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How Mischievous Obama Administration Officials Scuttled an Important Supreme Court Case

September 2, 2013 in Economics

By Trevor Burrus

Trevor Burrus

How would you feel if you knew the federal government was making secret deals to keep cases harmful to its agenda out of the Supreme Court? Well, it has been.

At the center of this saga are two cases involving St. Paul, Minnesota. One case, Magner v. Gallagher, sat on last term’s Supreme Court docket, the city having brought it to the Court to ask the justices to overrule a darling policy of the Obama administration. The other case was a potential lawsuit against St. Paul that the federal government was considering supporting. A deal was struck where the city would drop their Supreme Court appeal in exchange for the federal government not supporting the lawsuit against the city.

That, at least, was the finding of a report from the House Committee on Oversight and Government Reform. The report described the backroom deal as harming “the rule of law in the United States and the reputation of the Department of Justice as a fair and impartial arbiter of justice.”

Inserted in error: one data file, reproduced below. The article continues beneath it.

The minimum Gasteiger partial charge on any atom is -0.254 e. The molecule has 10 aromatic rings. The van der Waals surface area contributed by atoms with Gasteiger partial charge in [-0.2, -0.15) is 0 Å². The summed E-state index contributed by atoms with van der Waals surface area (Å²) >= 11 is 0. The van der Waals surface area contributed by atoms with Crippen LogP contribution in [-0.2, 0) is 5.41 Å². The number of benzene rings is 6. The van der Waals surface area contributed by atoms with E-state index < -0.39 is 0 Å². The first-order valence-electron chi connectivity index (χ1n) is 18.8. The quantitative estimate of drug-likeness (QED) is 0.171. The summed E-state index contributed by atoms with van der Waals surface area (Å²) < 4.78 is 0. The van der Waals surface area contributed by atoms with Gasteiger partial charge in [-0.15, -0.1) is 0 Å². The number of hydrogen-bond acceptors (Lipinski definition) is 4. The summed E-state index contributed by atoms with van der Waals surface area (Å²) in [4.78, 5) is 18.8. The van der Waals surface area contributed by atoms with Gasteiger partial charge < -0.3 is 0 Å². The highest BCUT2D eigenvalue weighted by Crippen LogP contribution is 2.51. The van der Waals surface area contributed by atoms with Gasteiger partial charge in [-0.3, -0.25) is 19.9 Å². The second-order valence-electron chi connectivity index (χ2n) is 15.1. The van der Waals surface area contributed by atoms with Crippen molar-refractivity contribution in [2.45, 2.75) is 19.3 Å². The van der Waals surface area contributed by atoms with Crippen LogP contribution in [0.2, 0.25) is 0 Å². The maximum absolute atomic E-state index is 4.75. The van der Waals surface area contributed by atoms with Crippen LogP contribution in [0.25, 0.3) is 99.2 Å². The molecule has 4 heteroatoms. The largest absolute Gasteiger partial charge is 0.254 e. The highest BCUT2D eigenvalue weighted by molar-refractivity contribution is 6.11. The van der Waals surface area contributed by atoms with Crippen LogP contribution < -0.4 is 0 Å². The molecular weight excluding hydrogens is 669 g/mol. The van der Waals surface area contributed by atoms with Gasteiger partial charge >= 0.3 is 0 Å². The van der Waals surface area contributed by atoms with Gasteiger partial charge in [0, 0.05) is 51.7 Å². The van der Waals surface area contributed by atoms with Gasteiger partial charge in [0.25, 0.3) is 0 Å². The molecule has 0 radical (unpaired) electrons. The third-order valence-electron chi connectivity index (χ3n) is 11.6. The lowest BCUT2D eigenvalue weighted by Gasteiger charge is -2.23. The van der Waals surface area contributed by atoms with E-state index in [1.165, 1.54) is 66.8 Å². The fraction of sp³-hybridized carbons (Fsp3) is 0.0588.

To understand the nuances of the story we must first understand why Magner was a potentially landmark case that could have radically changed the administration’s housing policies, as well as its prosecution of big banks for non-intentional, statistical discrimination, the so-called “disparate impact” theory of discrimination.

Disparate impact occurs when a neutral policy, such as using credit scores to determine interest rates, has a disproportionate impact on minorities. No intentional discrimination is alleged, but when a company faces a charge of disparate impact, the burden shifts to it to show that the policy is justified. In reality, demonstrating this is very difficult, and companies often settle to avoid drawn-out litigation.

The Obama administration is a big fan of disparate impact theory. They’ve used it to extract large settlements from big banks, and they even created an entire unit in the Justice Department to pursue claims.

Yet it is not clear that the language of the Fair Housing Act (FHA) allows for disparate impact claims. Although nearly every court of appeals has held that it does, the Supreme Court has not yet weighed-in directly on the issue.

Magner v. Gallagher was the case that would have answered that question, and the administration feared that a majority of justices would confine the law’s prohibitions to intentional, not incidental, discrimination.

Thus a secret deal was struck, and the official doing the dealing was none other …read more

Source: OP-EDS

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